Pastor Tony then came to the sixth passage, from Revelation 16. With hands outstretched, and this time in shorter, more clipped utterances, he described the plagues sent by God to punish the wicked in the form of seven bowls filled with his wrath, carried by angels.

“’The fourth angel…poured out his bowl on the sun…and it was allowed to scorch people with fire,’” he said as ‘MAGA’ hat red lit up the stage and the eyes of those who watched him. “They were scorched by the fierce heat…and they cursed the name of God…who had power over these plagues.”

Sweat poured down Pastor Tony’s cheeks onto the polished wooden floor, amplifying the squeak of his black dress shoes as he shuffled to one end of the stage and back again. He continued on, no longer reading now, but with eyes closed, as this part he knew by heart.
“’The fifth angel poured out his bowl…on the throne of the beast,”’ he exclaimed, grasping a mishmash of palms and fingers seeking affirmation, seeking to bid defiance to contagion, “’and its kingdom…was plunged into darkness!”’

As went the beast’s kingdom, so did the stage. For the moment, it seemed routine. A sudden cut to black wouldn’t be uncommon during such a dramatic narration, many in the congregation reasoned. All they could hear now was the periodic beep from above and the constant fuzz from up front. But the longer the stage remained dark, the louder those noises seemed to their edged senses, and the more worried they became.

After a minute had passed, the murmurs began. Seeking light of any form, some parishioners reached for the iPads, which, when unlocked, were frozen on the last frame of the video they had watched an hour or so earlier: the empty expressions of those two media personalities, one named after a jewel, the other a fabric. Surrounded by darkness, the screens produced so wild and ghastly a look upon the countenances of those who held them, it was as if they had donned masks they had stored under their seats in anticipation of this moment.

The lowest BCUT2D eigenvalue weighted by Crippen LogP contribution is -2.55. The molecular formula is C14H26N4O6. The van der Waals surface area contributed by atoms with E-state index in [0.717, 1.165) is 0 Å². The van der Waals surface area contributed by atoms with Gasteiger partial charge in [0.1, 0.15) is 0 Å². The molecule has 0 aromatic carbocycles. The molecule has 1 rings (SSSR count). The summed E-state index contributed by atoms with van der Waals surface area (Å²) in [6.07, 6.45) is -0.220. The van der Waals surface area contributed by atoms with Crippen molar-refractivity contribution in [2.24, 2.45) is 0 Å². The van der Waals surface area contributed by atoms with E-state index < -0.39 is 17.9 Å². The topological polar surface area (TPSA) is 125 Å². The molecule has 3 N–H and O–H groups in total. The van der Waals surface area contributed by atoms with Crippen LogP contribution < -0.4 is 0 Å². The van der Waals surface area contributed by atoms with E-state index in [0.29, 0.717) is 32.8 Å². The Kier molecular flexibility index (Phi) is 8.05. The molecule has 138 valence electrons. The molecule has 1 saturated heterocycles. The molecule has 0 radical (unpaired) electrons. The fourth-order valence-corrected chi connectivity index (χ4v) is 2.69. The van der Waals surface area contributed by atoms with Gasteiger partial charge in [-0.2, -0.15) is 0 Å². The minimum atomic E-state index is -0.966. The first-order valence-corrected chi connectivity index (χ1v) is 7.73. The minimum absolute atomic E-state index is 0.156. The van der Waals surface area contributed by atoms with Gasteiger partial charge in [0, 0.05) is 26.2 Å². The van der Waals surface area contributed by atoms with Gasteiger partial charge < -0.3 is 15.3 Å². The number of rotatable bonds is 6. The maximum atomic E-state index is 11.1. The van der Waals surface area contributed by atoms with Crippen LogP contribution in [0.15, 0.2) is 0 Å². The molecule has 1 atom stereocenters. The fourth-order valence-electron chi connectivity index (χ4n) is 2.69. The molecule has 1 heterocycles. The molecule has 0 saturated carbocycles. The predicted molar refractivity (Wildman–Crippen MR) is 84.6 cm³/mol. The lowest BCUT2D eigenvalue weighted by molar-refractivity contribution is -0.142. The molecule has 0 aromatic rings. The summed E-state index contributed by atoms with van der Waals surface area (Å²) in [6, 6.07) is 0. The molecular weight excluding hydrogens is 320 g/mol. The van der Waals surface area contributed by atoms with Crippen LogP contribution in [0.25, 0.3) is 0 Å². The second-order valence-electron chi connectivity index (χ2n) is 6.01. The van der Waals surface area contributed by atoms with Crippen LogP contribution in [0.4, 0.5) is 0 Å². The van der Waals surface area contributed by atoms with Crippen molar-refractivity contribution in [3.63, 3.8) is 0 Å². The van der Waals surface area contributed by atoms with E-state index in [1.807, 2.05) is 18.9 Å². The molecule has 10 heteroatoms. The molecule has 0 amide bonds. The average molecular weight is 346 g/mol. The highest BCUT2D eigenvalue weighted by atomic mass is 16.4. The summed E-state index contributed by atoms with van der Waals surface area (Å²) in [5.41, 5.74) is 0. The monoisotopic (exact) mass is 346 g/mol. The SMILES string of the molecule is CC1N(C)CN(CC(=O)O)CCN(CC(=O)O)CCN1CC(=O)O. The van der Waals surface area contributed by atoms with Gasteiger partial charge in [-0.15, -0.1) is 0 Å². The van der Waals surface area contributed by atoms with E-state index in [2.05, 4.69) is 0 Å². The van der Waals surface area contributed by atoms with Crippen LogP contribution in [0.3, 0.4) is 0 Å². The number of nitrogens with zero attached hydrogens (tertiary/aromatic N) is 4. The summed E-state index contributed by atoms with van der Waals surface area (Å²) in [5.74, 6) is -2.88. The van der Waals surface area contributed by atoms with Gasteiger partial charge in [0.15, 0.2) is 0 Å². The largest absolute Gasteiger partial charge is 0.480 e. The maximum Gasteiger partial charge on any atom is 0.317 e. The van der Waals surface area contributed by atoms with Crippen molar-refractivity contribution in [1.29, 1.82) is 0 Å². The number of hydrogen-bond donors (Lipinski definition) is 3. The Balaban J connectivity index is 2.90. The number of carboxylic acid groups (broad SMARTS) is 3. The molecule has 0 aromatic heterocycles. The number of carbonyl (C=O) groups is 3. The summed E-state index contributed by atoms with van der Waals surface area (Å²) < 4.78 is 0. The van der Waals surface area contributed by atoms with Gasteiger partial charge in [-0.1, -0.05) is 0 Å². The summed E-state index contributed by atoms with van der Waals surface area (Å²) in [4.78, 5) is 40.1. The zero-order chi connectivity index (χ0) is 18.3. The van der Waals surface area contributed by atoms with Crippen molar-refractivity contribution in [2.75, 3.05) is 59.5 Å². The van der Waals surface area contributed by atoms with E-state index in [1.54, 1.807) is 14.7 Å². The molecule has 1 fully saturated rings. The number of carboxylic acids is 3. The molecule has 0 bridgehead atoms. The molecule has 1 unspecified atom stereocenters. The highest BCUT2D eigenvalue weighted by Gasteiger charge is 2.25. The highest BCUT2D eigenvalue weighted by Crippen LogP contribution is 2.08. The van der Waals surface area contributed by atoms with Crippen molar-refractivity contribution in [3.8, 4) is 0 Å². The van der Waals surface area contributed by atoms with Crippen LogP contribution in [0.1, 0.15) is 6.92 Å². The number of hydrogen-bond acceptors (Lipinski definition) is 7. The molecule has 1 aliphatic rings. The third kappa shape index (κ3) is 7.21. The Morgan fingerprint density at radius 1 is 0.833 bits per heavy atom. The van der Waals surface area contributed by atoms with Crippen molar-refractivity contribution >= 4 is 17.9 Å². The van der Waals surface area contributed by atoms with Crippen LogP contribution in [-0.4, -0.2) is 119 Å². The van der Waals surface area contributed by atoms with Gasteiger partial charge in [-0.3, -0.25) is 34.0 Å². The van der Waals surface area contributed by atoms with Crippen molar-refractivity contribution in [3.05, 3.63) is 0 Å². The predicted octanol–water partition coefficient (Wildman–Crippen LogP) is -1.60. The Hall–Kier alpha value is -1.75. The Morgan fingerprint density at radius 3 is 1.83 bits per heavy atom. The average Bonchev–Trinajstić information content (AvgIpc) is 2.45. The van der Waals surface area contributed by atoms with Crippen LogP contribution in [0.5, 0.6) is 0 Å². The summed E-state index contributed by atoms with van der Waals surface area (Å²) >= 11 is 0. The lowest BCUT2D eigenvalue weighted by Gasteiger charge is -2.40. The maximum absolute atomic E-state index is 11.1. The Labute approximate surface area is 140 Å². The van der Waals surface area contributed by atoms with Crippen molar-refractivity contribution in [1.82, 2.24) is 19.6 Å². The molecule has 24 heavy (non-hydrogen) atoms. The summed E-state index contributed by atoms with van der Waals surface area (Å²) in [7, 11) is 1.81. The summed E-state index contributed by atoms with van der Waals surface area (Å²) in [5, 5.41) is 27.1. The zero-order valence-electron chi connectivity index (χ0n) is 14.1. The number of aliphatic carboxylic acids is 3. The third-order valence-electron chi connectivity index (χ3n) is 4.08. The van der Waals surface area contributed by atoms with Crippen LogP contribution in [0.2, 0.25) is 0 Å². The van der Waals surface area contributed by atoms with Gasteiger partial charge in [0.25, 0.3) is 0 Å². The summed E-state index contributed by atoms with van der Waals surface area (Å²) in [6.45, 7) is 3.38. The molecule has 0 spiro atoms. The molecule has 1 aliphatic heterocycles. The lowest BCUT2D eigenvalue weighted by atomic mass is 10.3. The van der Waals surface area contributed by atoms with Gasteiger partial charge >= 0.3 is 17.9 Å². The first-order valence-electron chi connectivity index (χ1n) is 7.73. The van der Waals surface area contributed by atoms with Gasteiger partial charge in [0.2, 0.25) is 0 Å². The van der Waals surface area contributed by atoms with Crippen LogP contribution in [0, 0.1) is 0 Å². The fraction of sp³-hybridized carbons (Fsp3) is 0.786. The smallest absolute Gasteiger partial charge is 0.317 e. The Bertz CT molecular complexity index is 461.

After another revolution of the second hand of Pastor Tony’s Rolex, those who expected the distinctive twang of his voice to reassure them that this was a mere technical difficulty had grown doubtful. Sensing something was amiss, one man felt his way on stage and crawled towards the podium. Padding around on the floor, he felt Pastor Tony’s damp hand. Grasping it, he pushed the pastor’s lifeless thumb down on the gadget once more, revealing what would have been the setting for the seventh and final passage: red light on stage right, white light in the center, and blue light on stage left.

And now was acknowledged the presence of the Red State Death. No amount of praying could remove the virus that many in the congregation now carried. It went home with them, it went to the diner with them, it went to the supermarket with them, it went to the drugstore, to their children’s schools, to the in-laws’, to the post office – everywhere it should have never been able to go. But it had, and now it held illimitable dominion over all.


William Vaillancourt is a writer and editor from New Hampshire whose work has appeared in The Progressive, The Washington Post and Slate, among other print and online publications. He holds a BA in History and Political Science from Boston University.

Eric N. Peterson is from Atlanta, Ga. He’s been drawing cartoons all his life. He leans towards the absurd, imaginative, and the surreal, as that’s where all the flavor is.